The other person says I'm going to write a good paper, I'm going to add to knowledge, and I don't care whether the paper says this doesn't work or this does work. That's the person that I think will have a great career in science and there are very few of them so far from what I can see in the field of alternative medicine. That's what makes me nervous. …

Do the resources being thrown at alternative medicine these days stop good research from happening?

It's very hard to do good research when the people who pay you to do it hope, want, expect it to come out in a certain way. Harvard Medical School, where I am, got an enormous amount of money from a philanthropist who believes strongly in alternative therapies. I think it will be hard for the researchers [whose work is] supported by that person to write a hundred papers in a row saying it isn't worth a damn. …

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James Whorton

Professor of Medical History, University of Washington

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… Within allopathic medicine there is a very strict gold standard of what constitutes proof: the double blind, randomized controlled trial. That doesn't necessarily work well for alternative therapies. There are a range of reasons that alternative practitioners will point to that say "This is not a model that works that well for us." For example, that it applies to populations and it tells you that a certain drug will be of benefit to most people within a population, but it doesn't tell you how it's going to affect an individual, and all of our treatments historically from the beginning have been oriented toward finding the best therapy for this individual patient.

To take naturopathic medicine as an example, naturopaths, if they treat an inner ear infection, they would treat it very differently in one patient from the way they'd treat it in another depending on the patient's age, the patient's diet, other aspects that that I can't really comment on because I'm not a naturopathic practitioner. But they could have thirty or forty different therapies that they might use depending on the patient, and they would use those therapies in different combinations, whereas in most cases if you've got an ear infection or your kid's got an ear infection you take him to an MD, he's going to give him amoxicillin. There are these wonderful randomized double blind studies that show amoxicillin works against infections, so everybody gets the same treatment. A naturopath would argue, "Our approach can't be crammed into that box. It just doesn't apply because we individualize our therapies and you would have to have so many different trials that you wouldn't have enough people within each category to feel you had a statistically significant population you were working with."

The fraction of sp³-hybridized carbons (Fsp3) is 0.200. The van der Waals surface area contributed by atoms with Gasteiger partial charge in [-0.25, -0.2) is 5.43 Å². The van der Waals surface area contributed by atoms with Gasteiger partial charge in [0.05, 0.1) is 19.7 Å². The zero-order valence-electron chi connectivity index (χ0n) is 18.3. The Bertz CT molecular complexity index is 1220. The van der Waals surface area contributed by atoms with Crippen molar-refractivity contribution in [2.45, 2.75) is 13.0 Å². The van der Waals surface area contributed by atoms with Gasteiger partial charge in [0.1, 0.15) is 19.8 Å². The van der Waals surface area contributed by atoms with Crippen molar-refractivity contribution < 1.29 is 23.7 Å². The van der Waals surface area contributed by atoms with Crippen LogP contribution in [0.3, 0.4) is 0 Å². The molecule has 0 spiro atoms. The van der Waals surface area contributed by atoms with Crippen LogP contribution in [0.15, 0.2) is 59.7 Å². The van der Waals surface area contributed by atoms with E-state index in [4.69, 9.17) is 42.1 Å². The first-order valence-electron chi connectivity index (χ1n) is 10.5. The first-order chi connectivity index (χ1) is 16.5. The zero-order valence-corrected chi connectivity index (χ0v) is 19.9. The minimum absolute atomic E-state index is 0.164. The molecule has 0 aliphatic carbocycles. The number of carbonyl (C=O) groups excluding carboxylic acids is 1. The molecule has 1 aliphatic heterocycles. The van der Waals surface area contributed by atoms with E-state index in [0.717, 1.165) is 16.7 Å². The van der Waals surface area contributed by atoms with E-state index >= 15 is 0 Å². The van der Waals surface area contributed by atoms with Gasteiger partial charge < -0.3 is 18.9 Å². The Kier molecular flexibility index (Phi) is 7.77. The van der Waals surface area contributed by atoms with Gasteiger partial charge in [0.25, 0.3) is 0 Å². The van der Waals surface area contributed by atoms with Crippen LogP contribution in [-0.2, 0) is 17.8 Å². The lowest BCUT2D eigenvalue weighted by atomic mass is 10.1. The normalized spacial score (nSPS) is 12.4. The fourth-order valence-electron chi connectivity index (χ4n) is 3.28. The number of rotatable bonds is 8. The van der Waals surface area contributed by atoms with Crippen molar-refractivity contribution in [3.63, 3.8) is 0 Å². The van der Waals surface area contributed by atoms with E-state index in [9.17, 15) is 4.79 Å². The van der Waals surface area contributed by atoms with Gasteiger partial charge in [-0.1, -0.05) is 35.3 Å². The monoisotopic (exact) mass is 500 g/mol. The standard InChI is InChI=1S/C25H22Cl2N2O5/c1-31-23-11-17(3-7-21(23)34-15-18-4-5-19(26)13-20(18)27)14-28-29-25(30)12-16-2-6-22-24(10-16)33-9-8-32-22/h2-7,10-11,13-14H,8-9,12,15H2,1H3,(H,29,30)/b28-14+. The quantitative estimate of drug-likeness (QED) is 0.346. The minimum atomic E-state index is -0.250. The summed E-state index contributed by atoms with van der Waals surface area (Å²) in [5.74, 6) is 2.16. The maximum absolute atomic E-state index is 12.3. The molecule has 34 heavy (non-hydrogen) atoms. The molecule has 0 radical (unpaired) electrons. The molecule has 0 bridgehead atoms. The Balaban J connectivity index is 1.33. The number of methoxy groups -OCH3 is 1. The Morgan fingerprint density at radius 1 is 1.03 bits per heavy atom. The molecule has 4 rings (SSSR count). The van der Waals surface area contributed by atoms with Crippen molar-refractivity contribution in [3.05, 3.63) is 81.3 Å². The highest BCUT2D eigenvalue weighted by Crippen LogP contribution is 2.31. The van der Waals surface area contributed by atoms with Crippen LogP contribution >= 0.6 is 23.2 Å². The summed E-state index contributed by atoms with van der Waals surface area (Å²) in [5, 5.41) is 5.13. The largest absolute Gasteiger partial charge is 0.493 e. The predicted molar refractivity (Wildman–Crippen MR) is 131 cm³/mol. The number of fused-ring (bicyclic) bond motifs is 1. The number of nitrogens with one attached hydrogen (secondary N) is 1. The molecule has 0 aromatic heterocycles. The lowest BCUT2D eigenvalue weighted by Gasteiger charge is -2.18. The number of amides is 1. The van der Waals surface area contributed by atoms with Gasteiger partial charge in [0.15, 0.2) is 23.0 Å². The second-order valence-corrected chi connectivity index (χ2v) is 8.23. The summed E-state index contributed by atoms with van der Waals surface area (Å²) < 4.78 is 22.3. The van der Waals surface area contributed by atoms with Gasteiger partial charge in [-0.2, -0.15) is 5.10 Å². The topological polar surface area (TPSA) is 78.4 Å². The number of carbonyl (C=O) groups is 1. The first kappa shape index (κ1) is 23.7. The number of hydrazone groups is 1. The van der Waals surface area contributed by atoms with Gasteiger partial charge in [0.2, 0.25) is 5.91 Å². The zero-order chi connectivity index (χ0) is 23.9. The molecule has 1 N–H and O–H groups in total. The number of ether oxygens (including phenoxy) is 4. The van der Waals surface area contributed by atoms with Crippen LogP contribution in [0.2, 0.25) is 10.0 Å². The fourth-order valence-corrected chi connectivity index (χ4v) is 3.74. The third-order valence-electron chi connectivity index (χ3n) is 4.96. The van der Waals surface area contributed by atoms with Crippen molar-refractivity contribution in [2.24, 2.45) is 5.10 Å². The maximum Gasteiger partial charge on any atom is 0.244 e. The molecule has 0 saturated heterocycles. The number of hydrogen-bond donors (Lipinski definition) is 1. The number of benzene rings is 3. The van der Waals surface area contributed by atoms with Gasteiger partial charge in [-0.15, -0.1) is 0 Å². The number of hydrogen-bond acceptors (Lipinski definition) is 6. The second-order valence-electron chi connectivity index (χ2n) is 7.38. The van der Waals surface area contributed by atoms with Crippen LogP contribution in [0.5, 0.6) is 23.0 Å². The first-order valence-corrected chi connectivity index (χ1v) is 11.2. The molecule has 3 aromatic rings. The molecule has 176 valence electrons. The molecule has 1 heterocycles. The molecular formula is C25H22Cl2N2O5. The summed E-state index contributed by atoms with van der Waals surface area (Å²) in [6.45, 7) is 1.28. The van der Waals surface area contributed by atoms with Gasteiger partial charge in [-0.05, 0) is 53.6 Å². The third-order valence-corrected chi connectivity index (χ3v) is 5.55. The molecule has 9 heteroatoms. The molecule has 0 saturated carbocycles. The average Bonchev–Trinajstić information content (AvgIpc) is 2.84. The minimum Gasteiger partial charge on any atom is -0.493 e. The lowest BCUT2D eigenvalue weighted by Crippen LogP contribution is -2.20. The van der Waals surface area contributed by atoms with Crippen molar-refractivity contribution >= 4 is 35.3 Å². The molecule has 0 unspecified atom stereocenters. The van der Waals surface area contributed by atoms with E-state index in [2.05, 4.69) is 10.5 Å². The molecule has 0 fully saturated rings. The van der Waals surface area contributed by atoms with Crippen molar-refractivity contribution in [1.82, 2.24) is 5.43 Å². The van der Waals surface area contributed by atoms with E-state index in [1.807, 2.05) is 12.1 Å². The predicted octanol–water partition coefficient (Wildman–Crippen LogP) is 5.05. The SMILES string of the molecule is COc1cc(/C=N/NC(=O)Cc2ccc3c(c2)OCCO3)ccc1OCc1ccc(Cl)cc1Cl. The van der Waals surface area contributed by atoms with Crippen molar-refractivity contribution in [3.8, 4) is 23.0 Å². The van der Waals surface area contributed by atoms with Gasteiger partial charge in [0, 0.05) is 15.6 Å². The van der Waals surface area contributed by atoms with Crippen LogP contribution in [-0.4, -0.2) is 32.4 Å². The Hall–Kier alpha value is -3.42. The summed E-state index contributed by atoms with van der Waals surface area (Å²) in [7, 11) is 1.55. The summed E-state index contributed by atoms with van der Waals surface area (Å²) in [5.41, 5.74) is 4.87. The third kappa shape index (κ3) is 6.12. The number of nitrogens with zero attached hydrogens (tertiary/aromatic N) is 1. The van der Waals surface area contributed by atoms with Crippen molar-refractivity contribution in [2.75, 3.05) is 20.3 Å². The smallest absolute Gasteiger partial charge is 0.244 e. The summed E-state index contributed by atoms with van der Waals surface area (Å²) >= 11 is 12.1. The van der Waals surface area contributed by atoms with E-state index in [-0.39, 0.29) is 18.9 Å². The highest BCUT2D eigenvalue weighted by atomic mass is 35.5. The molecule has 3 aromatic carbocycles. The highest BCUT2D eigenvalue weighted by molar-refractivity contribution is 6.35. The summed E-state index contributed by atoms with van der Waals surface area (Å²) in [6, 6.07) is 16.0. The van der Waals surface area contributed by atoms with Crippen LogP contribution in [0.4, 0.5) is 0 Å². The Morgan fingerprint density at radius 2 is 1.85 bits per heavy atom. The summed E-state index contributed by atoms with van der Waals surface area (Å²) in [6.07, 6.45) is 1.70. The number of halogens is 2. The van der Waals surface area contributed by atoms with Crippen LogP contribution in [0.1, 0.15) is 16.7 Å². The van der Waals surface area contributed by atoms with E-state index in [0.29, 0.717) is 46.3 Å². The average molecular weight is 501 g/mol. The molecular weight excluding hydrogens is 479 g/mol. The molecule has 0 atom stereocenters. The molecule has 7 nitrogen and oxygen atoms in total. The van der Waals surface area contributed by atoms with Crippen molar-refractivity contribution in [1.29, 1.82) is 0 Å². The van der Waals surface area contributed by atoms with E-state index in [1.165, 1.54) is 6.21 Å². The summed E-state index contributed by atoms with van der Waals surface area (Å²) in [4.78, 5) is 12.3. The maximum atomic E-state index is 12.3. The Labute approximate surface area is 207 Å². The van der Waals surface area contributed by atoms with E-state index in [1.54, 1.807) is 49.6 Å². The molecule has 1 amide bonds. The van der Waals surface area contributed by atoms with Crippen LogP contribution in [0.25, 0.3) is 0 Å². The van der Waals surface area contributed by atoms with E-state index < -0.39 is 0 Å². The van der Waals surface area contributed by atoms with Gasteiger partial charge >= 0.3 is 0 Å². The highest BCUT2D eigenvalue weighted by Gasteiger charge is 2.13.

But a research scientists would say that's a cop-out.

Well, I understand their position and I can see why to them it would appear to be a copout. And I think many, many allopathic doctors would maintain that saying that the double blind study doesn't apply to alternative therapies is a copout. It allows alternative doctors to escape from being subjected to this scientific method of evaluating therapy. Most allopathic therapies can be studied that way. Whether or not it is a copout I'm unable to say, I'm not an epidemiologist. These are questions that are beyond my area of expertise.

I can say that alternative practitioners do not see it as a copout, they sincerely believe that because therapy's individualized, because the style of the practitioner and interacting with the patient contributes to the healing that you can't apply these other methods. They claim to be very open to developing other evaluation techniques that will be accepted by allopathic medicine, and there's a lot of thought being given to that among alternative practitioners. But at this point I don't think anyone's come up with an alternative to the randomized double blind trial that is acceptable to allopathic practitioners. But there have been studies done of different alternative therapies using that method that indicate efficacy. The trial of homeopathy against childhood diarrhea that was done in the early 1990s appears to be a very well designed study and it shows a definite benefit from with homeopathy over just basic nursing care.

But there aren't a lot of randomized double blind trials that show alternative treatments work.

The Office of Alternative Medicine, now the National Center for Complementary and Alternative Medicine has been doing research, or funding research, for ten years to try to demonstrate efficacy with alternative therapies and there's not a great deal positive that's come out of that yet. There have been some benefits shown from acupuncture. I think a couple of herbs have had some benefits shown, but there's nothing really I guess path breaking in the research that's been carried out so far.

What does that say, about the studies or about the treatments themselves?

I think all it says to me is that we, we still don't know. I'm skeptical of a lot of alternative therapies. I suspect that we may never get solid convincing evidence that a lot of things work. I suspect we'll find that some things do. Allopathic medicine has discarded a lot of therapies over the years that for a while they believed worked. I think this is just the natural process of medical evolution no matter what kind of therapies you're using. …

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posted november 4, 2003